Figure 1: The earth’s magnetic field. Green lines show the magnetic field lines.

Earth is one of the magnetized planets. Earth’s intrinsic magnetic field is generated by electric currents inside the outer core and it has the S and N poles at the north and south poles, respectively, as can be seen from the fact that the needles of compasses point to the north almost everywhere on the ground. (Figure 1)。

Figure 2: The magnetosphere plays a role of a barrier to protect the earth from cosmic rays.

The motion of charged particles such as electrons and ions (plasmas) is changed by Earth’s magnetic field. As a result, high-energy charged particles associated with cosmic rays and proton phenomena (SEPs *1) cannot easily reach the middle- and low-latitude regions (Figure 2). In other words, Earth's magnetic field acts as a barrier to such high-energy particles in the outer space.

Figure 3: The magnetosphere calculated by a magnetosphere MHD simulation. Green lines show the magnetic field lines and yellow color shows the plasma pressure distribution around and inside the magnetosphere. Solar wind brows from the left side and the earth’s magnetic field lines are stretched toward the opposite direction.

Earth's magnetic field does not extend infinitely but is deformed by solar wind (the supersonic wind consisting of plasma and a magnetic field arriving from the sun), forming a cometlike structure. We call this structure Earth's magnetosphere (Figure 3). The condition of the magnetosphere is markedly changed by the solar wind.

  • *1 SEP=Solar Energetic Particles

Magnetospheric Convection

Figure 4: Overview of the magnetospheric convection driven by the southward IMF.

The efficiency of energy input from the solar wind to the magnetosphere is mainly controlled by the direction of the magnetic field carried by the solar wind, i.e., IMF*1. Earth’s magnetic field lines are northward except at the northern and southern poles, extending from the southern hemisphere and entering the northern hemisphere, because Earth’s intrinsic magnetic field has S and N poles at the north and south poles, respectively, as noted above. When the IMF arriving at the dayside magnetosphere is directed northward, Earth’s magnetic field and the IMF do not interact significantly, although they approach each other at the magnetopause. In this case, similarly to the relationship between objects and flow fields, the solar wind flows around the magnetosphere toward the nightside. However, when the IMF arriving at the dayside magnetosphere is directed southward, Earth’s magnetic field and the IMF become antiparallel, resulting in the merging between the field lines, that is, ‘magnetic reconnection’. As a result, magnetic field lines, one end of which is connected to the IMF and the other end of which is grounded Earth, are created. We call such field lines ‘open field lines’, while we call magnetic field lines with both ends grounded to Earth ‘closed field lines.’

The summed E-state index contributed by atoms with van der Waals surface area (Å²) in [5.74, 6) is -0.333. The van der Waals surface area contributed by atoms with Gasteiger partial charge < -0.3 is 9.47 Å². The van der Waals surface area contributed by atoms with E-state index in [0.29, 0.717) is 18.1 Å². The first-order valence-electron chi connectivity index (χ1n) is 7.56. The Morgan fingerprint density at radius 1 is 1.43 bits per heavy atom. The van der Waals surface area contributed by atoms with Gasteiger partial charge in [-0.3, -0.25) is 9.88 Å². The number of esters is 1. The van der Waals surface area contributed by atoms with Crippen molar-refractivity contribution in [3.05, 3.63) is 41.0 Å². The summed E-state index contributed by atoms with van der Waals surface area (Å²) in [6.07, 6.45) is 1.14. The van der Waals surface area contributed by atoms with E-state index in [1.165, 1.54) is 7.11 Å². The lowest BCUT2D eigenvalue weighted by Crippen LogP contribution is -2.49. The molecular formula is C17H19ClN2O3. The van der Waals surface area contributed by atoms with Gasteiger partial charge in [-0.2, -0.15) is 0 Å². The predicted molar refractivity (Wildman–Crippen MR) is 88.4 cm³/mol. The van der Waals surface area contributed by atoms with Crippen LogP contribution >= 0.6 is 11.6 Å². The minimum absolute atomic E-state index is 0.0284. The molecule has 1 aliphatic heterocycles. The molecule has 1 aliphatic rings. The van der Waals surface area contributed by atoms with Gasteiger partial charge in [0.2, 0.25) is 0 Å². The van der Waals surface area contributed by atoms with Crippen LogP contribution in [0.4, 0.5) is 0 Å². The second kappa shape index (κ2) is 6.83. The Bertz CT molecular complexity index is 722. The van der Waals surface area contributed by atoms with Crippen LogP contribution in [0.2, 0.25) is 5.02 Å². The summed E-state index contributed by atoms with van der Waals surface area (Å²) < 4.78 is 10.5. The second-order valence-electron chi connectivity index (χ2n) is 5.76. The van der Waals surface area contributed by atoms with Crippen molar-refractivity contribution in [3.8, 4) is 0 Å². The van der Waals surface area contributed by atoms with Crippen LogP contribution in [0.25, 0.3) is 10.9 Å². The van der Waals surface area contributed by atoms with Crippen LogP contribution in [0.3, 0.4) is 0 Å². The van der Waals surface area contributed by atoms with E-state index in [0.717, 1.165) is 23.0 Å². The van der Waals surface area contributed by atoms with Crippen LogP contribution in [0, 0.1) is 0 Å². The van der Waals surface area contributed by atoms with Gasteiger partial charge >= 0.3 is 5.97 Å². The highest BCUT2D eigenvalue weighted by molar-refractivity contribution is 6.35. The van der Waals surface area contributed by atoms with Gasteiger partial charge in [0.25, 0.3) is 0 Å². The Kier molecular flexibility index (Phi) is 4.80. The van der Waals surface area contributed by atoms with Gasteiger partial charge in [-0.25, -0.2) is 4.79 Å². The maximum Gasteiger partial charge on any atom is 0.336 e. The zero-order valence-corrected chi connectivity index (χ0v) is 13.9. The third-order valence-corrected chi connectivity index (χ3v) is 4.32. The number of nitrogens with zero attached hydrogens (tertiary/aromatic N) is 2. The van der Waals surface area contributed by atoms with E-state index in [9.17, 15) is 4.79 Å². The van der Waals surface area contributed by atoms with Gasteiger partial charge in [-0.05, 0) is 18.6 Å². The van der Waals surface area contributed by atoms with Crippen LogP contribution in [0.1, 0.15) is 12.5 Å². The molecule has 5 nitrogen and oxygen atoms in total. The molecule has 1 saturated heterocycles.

Open field lines are carried toward the nightside by the solar wind, while their one ends remain grounded to Earth. In the distant magnetotail, open field lines from the northern and southern hemispheres gradually approach each other, resulting a situation that antiparallel field lines approach each other similarly to those in the dayside. Magnetic reconnection occurs again there. As a result, a pair of open field lines originating from the northern and southern hemispheres merge again and become a closed field line with both ends grounded to Earth. The newly created closed field line returns toward Earth and eventually toward the dayside owing to the magnetic tension force, which acts so as to recover from the stretched configuration to the original dipole field. In this way, the dayside magnetic field carried toward the nightside is replaced.